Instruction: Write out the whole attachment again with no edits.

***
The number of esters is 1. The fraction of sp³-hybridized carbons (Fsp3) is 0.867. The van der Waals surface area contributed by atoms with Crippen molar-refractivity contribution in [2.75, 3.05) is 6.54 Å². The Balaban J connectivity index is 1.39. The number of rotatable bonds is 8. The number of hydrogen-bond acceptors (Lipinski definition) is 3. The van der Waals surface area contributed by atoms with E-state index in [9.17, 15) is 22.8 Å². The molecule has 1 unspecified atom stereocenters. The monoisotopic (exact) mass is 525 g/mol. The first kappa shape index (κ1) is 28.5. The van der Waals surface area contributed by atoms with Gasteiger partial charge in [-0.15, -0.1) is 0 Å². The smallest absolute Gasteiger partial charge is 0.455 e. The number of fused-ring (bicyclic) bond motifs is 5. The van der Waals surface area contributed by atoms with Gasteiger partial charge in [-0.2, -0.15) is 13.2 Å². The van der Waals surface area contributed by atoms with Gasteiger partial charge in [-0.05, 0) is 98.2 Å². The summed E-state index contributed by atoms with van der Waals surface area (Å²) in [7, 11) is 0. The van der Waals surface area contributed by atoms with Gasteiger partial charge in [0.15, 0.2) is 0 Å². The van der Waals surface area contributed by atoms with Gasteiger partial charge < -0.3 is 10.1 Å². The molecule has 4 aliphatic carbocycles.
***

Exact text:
The number of esters is 1. The fraction of sp³-hybridized carbons (Fsp3) is 0.867. The van der Waals surface area contributed by atoms with Crippen molar-refractivity contribution in [2.75, 3.05) is 6.54 Å². The Balaban J connectivity index is 1.39. The number of rotatable bonds is 8. The number of hydrogen-bond acceptors (Lipinski definition) is 3. The van der Waals surface area contributed by atoms with E-state index in [9.17, 15) is 22.8 Å². The molecule has 1 unspecified atom stereocenters. The monoisotopic (exact) mass is 525 g/mol. The first kappa shape index (κ1) is 28.5. The van der Waals surface area contributed by atoms with Gasteiger partial charge in [-0.15, -0.1) is 0 Å². The smallest absolute Gasteiger partial charge is 0.455 e. The number of fused-ring (bicyclic) bond motifs is 5. The van der Waals surface area contributed by atoms with Gasteiger partial charge in [-0.2, -0.15) is 13.2 Å². The van der Waals surface area contributed by atoms with Gasteiger partial charge in [-0.05, 0) is 98.2 Å². The summed E-state index contributed by atoms with van der Waals surface area (Å²) in [7, 11) is 0. The van der Waals surface area contributed by atoms with Gasteiger partial charge in [0.15, 0.2) is 0 Å². The van der Waals surface area contributed by atoms with Gasteiger partial charge < -0.3 is 10.1 Å². The molecule has 4 aliphatic carbocycles.